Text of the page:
Against the Rules
When I pick up a small press book, I feel like I’m taking a chance. Which is not to say that the “Large publisher = good books” equation is true or valid, but the quality of small press books is hard to pin down since small publishers publish few books and all of them by relatively unknown authors. Against the Rules by Natalie Damschroder wasn’t any worse than most contemporary books I’ve read this year, but it wasn’t any better either.
Veronica Bailey is the Vice President for Consumer Affairs at First Pennsylvania Bank of Harrisburg, a small bank with a conservative (read: prudish) president. She’s on her way up the ladder and aspires to the bank presidency one day, but unfortunately makes two small errors in her personal life that jeopardize this goal. She breaks up with Colin, another First Penn VP who takes it personally and takes it out on Veronica, and she starts dating Nick Trent.
Nick is a scruffy-looking philosophy professor who rides a motorcycle and looks like sex on a stick to Veronica. But she’s afraid that he looks like a ticket to the unemployment line to her boss. Several of Veronica’s coworkers were let go when their personal lives got too messy for her boss’s taste, so she knows she should avoid Nick like the plague. But the chemistry between them is strong and volatile, and after Colin she’s in the mood for a little fun. Problem is, Nick doesn’t just want to be her temporary sex object. He’s been a rolling stone long enough. Now he wants to settle down. With Veronica.
There are several conflicts in this story, and they all have to do with deception. Veronica likes Nick, but she’s scared to be seen in public with him for fear that it will get back to her boss. Nick senses that she’s ashamed of him, but can hardly fault her for trying to keep him a secret when he’s got an even bigger secret of his own. Nick’s a stripper, although only part-time. He co-owns Black Tie, Inc. with his college roommate, and when necessary he performs on stage. Nick is souring on this sideline career as he knows that he could lose his chance at tenure if it’s revealed. It could also cause Veronica a lot of problems. But he can’t figure a way to tell her about it or to get out of one final entertainment commitment.
There are a number of other things going on in the book with Veronica’s sister and Nick’s brother and both sets of parents. This is probably because Veronica and Nick’s storyline really isn’t interesting enough without these side stories. While I’m a person who likes character-driven fiction and dislikes suspense for the sake of faux excitement, their romance was a little too lifelike. It was full of the minutiae of dating – the “Should I go out with him? Are we going to fast? Am I really ready for commitment?” – questions and dilemmas that are important in real life but less than riveting in fiction. And, unfortunately, the family subplots were resolved either too quickly or unsatisfactorily or both.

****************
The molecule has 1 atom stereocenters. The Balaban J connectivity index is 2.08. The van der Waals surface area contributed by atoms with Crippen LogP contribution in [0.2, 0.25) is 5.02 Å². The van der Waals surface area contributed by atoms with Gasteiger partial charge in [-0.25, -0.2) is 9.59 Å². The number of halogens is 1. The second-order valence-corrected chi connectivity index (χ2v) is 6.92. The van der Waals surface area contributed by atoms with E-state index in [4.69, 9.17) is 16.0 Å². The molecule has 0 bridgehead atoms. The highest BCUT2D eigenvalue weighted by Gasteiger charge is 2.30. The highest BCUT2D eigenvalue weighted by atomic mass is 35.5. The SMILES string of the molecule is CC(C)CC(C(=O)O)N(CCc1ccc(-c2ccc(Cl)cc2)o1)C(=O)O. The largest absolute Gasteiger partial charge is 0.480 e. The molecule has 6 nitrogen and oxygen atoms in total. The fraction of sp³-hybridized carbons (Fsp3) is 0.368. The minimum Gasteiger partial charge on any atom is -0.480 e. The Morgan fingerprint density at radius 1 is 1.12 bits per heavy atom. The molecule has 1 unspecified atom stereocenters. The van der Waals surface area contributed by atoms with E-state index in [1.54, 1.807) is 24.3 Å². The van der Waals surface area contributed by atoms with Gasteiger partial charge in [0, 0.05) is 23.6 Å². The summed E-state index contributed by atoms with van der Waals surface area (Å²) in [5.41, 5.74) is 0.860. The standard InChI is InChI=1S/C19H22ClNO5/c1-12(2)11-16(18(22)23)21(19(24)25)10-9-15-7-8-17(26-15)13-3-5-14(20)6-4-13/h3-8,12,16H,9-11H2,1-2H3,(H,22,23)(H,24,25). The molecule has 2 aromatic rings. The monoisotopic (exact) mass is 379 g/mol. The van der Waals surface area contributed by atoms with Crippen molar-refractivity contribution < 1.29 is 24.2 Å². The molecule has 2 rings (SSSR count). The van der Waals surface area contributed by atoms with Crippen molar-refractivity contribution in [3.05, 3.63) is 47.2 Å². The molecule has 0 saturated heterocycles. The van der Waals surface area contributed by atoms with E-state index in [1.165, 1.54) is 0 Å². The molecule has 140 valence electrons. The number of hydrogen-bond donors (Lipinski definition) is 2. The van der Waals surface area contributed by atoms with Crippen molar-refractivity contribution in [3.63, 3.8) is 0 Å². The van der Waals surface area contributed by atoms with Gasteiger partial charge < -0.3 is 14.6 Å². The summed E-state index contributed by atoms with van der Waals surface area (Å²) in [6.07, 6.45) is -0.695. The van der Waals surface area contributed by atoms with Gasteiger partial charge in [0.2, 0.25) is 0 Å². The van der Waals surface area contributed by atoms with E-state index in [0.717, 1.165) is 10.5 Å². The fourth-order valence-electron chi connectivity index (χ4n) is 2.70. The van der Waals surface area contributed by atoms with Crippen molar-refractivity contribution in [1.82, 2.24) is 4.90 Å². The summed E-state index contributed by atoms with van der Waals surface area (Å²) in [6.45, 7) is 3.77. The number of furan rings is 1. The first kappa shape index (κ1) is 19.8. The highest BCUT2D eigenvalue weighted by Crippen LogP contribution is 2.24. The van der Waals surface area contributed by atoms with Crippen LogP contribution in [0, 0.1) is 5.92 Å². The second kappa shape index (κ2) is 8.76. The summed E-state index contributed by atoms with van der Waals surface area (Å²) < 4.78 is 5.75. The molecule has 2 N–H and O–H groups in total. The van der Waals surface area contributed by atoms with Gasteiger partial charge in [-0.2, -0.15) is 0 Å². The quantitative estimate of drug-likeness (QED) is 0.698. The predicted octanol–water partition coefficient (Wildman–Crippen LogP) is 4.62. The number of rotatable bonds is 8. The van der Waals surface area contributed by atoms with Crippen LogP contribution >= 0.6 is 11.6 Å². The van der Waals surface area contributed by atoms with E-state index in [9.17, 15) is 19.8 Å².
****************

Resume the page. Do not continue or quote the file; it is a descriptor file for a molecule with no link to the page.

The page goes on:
Veronica’s main fear – getting fired by her boss for unbecoming behavior outside of work – seemed unbelievable to me. Can you be fired for dating a biker even if your boss is a total prig? That seems like a lawsuit waiting to happen (perhaps Veronica’s fears might be founded if she worked under an employment contract with a morality clause and she knew Nick stripped “on the side,” but her fear related to his riding a motorcycle), Another thing that seemed off was Nick’s attitude toward stripping. While I can imagine that over time he might have moved beyond wanting to strip for cash, he seems to regard the profession with a certain ambivalence that borders on disgust. And he doesn’t keep his tips. In fact, he’s never kept his tips – he’s always given them to charity. What’s the point, then, in stripping? Why doesn’t he just teach ballroom dancing? Then he could tell his parents what he does. There’s a fair amount about Nick that works too hard to be contradictory. He dresses like a biker, but he’s a philosophy professor. He strips for a living and calls his mom and dad all the time to check up on them. And he has an uber-buff body, but he never seems to work out. It’s possible to have a good body without that bench- pressing, but it’s impossible to have a ripped stripper bod without working on it all the time.
The story’s conclusion comes after some pretty coincidental deus ex machina maneuvering on the part of the author to get the characters in place for maximum flinchage. It’s possible that this kind of climax could occur in nature, but Murphy would have to be working his law 24/7 to make it happen.
Ultimately I found Against the Rules to be readable but not believable. The characters were nice people, but they didn’t always act like the people they were supposed to be, and Nick was a little too good to be true. Still if you like stories about hot, unattainable guys who fall hard and fast for the good girl, this story might be worth picking up.